Supporting Captive Breeding of Cranes

The International Crane Foundation was started in the 1970s by two Cornell University students studying for their PhD’s in Orinthology. They started the captive breeding of the various species of cranes on a horse farm in rural Baraboo, Wisconsin in 1972. Then, in 1973 they decided they would start the International Crane Foundation as an organization dedicated to the study of and preservation of the crane species.

In 1983 they outgrew the Sauey horse farm and expanded to the present day 225 acre location. The International Crane Foundation site includes a gift shop and a room with beautiful murals that tell the story of the Cranes where you can see a slideshow about cranes. There are guided tours, or headsets that you can rent, to tell the story as you walk through the displays that include all 15 species of cranes, a special natural habitat for the African Crowned Cranes and one for the Whooping Cranes. The entire area is natural prairie grasses. There is a library open by appointment and a museum style building telling about their efforts.

I personally started out raising chickens on my parents’ farm, and chickens were the primary species of bird that Danke Bros Poultry raised. Ducks were what got me started with Purely Poultry, which later grew into many different species. In the fall of 2009 I received a catalog that included swans, cranes, and wild ducks and geese and was intrigued.

I did not know that such a thing  as captive bred wildlife existed. I thought that all the animals in zoos were captured from the wild directly and not bred by either a zoo or a captive breeder.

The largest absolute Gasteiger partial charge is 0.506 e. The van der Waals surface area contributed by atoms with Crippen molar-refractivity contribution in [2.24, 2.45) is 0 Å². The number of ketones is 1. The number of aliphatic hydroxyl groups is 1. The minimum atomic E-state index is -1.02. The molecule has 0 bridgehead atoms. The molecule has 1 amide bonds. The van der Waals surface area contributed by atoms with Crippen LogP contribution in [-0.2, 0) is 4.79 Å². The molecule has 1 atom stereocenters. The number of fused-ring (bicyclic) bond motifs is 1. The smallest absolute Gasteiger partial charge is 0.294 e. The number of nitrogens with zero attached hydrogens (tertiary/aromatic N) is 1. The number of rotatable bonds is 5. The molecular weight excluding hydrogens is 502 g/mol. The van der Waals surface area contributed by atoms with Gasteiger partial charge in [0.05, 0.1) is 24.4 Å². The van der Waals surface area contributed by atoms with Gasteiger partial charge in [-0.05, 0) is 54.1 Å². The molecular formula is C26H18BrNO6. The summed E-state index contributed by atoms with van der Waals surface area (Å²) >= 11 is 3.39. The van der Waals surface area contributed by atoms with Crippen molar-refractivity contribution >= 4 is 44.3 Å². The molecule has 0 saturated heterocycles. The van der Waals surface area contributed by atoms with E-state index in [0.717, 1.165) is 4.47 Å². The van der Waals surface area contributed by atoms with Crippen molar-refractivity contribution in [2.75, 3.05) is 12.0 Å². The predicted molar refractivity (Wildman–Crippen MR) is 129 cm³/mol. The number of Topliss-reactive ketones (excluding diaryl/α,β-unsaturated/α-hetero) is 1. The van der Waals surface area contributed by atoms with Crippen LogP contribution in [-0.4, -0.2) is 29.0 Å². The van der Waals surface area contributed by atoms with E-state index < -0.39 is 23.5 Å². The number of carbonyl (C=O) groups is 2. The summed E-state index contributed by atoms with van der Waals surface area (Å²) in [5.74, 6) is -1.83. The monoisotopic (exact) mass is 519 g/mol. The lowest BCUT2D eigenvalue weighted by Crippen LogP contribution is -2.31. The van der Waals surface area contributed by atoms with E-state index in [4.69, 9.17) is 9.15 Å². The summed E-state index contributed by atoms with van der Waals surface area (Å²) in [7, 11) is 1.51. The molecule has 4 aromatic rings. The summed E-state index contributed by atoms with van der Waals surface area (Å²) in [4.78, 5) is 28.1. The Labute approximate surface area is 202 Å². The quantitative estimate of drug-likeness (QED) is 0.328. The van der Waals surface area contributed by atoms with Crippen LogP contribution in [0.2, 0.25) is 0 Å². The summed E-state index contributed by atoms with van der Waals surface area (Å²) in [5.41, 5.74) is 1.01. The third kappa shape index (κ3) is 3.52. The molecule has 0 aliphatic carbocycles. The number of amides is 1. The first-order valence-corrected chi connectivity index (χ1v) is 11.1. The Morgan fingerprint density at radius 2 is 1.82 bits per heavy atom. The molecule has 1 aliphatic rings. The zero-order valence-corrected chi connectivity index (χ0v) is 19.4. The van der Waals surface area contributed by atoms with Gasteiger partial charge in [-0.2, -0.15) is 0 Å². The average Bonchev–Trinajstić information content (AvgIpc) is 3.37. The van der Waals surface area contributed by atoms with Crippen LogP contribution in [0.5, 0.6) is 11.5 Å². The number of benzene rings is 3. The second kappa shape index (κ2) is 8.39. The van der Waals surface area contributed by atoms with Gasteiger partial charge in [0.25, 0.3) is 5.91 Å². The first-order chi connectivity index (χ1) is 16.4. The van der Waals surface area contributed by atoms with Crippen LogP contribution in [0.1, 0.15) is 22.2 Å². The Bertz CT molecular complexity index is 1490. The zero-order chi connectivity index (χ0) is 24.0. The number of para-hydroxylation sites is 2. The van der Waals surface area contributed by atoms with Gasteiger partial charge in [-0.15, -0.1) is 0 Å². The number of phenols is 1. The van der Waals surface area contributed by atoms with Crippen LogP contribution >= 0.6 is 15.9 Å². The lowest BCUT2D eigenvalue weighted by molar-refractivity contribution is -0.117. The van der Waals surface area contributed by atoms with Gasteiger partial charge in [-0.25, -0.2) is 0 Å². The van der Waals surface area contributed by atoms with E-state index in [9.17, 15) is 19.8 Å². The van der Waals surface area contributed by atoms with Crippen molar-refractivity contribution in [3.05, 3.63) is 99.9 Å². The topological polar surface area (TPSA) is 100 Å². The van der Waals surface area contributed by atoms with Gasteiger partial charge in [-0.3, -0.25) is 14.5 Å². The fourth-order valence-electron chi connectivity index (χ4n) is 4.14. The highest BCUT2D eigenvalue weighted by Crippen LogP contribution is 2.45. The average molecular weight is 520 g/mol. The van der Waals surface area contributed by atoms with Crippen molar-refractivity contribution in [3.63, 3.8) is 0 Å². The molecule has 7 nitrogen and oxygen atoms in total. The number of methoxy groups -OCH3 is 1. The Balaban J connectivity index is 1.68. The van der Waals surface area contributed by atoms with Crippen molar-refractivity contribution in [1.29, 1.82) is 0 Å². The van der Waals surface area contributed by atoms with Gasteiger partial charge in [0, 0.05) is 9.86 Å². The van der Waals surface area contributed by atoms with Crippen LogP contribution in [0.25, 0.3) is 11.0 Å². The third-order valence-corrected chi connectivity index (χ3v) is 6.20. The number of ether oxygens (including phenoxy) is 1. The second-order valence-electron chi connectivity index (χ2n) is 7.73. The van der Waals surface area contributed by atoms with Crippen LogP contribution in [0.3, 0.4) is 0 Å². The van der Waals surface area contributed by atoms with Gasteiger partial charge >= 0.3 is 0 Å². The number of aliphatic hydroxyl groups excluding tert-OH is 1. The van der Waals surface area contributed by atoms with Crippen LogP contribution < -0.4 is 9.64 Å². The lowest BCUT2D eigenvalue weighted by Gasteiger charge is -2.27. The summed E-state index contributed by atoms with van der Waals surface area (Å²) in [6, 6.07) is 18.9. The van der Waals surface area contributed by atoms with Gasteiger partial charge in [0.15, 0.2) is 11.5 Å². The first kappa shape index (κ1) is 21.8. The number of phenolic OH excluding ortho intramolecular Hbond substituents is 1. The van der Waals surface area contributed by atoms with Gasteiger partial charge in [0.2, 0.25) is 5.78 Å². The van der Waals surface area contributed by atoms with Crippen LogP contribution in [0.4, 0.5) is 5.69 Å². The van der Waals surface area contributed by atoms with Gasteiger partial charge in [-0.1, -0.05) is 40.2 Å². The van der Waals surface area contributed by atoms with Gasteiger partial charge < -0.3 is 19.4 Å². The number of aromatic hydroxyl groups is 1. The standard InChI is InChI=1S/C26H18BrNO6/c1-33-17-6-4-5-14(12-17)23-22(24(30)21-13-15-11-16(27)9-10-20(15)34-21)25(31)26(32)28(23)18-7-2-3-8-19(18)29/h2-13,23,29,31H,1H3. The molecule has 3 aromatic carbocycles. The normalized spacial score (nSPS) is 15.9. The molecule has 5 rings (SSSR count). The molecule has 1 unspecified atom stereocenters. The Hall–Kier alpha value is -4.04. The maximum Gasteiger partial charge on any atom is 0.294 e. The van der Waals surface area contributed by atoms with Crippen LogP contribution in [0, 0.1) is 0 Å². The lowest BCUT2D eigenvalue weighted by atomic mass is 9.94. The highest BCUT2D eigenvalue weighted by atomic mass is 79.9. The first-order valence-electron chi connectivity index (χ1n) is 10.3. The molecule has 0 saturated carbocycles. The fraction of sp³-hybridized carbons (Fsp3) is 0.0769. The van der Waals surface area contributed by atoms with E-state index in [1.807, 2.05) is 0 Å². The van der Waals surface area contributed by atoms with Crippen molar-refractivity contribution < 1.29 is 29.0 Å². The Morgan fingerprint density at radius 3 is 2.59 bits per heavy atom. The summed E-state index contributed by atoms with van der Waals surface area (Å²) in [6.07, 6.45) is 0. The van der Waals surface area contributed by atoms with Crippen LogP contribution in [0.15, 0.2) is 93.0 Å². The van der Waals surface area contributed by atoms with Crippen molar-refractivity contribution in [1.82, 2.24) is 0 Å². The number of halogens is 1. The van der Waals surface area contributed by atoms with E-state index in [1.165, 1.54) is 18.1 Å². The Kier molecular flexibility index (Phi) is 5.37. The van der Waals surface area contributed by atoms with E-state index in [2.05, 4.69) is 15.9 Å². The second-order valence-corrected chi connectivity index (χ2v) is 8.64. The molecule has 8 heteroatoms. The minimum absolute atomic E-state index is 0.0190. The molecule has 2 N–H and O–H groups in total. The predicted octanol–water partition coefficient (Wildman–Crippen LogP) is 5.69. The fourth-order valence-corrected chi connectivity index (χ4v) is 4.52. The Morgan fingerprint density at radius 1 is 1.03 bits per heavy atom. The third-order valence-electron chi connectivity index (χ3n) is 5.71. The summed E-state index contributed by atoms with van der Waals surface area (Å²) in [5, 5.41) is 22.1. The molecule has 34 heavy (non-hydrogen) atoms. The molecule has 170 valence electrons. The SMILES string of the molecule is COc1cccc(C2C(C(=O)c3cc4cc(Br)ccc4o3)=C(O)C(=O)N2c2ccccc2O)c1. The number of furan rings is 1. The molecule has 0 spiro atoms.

I also had no idea that there were such beautiful species as the Grey African Crowned Crane or the Black African Crown Crane for sale for people who want a beautiful bird in their backyard gardens.

I have developed my thinking beyond just wanting to promote backyard poultry as pets and sources of food. I now also want to pursue the development of captive breeding of wild species so that there can be ecological diversity within the captive populations so that if needed they can be successfully released into the wild.

I am unsure what is the best method of supporting captive bred conservation efforts. Right now with Purely Poultry I can write up descriptions to educate visitors to my site and offer birds for sale. I have access to educating those who raise domestic poultry about raising wild fowl.

Simply offering wild fowl for sale on my site is one small step toward doing what I can to support conservation efforts. As I continue to learn, I will continue to look for ways to help in the endeavor to keep healthy, diverse populations of wild birds being bred in captivity. Do you do anything to support the conservation of wild birds? Are you interested in learning more about it?